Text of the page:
Carcinoid Crisis in the Intensive Care Unit

  • Ozge Keskin
  • Suayib YalcinEmail author
Reference work entry


Carcinoid tumors are slow-growing, usually asymptomatic neuroendocrine tumors of enterochromaffin cell origin. Functional neuroendocrine tumors secrete many different mediators such as histamine, 5-hydroxytryptamine (serotonin), and 5-hydroxytryptophan. Carcinoid syndrome is characterized by episodic flushing, diarrhea, wheezing, and right heart valve disease due to these mediators. Carcinoid crisis is a very serious complication of carcinoid syndrome and defined as the severe combination of carcinoid syndrome symptoms. The risk of carcinoid crisis varies between 3.4% and 24%. There are many factors triggering the carcinoid crisis. The most common cause is anesthesia and surgery.

There are no well-defined predicting risk factors for the development of carcinoid crisis. However there are some risk factors such as presence of carcinoid syndrome, elevated 5-HIAA, high tumor burden, metastatic disease, carcinoid heart disease, liver metastases, duration of anesthesia, and advanced patient age.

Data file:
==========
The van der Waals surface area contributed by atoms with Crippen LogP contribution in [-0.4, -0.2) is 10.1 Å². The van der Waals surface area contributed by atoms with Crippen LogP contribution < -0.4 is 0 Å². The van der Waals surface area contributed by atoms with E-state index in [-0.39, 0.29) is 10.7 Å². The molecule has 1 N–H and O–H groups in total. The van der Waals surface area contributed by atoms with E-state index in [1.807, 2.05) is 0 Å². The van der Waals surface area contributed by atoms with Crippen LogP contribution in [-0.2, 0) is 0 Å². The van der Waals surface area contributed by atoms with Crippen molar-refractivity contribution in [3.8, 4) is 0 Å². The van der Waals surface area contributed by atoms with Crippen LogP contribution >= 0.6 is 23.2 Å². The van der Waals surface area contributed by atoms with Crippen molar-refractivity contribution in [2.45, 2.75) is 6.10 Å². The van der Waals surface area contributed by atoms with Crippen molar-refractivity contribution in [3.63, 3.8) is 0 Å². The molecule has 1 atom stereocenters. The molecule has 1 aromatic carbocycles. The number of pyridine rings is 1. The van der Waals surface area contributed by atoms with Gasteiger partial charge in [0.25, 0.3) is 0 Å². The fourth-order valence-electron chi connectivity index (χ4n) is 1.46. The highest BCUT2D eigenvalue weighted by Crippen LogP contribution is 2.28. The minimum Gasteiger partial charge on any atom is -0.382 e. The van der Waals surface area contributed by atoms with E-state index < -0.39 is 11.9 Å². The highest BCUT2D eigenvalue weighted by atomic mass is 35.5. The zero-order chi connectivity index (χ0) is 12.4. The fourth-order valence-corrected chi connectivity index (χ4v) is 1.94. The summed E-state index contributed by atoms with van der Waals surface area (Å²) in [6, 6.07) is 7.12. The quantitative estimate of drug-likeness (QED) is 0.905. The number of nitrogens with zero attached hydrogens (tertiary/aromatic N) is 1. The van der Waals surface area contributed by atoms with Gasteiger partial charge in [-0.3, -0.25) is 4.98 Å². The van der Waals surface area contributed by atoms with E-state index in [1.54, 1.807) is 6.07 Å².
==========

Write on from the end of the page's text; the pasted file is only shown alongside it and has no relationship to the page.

The aim of the treatment of carcinoid crisis is to block the secretion and effect of mediators released by the tumor and control the symptoms. The cornerstone of this treatment is somatostatin analogs. Other drugs used in the treatment of carcinoid crisis are methylene blue, ketanserin, and H1 and H2 receptor antagonists.


Carcinoid syndrome Carcinoid crisis Somatostatin analog Octreotide Lanreotide Ketanserin Histamine Methylene blue 


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Copyright information

© Springer Nature Switzerland AG 2020

Authors and Affiliations

  1. 1.Department of Medical OncologySelçuk UniversityKonyaTurkey
  2. 2.Department of medical oncologyHacettepe University Institute of CancerAnkaraTurkey

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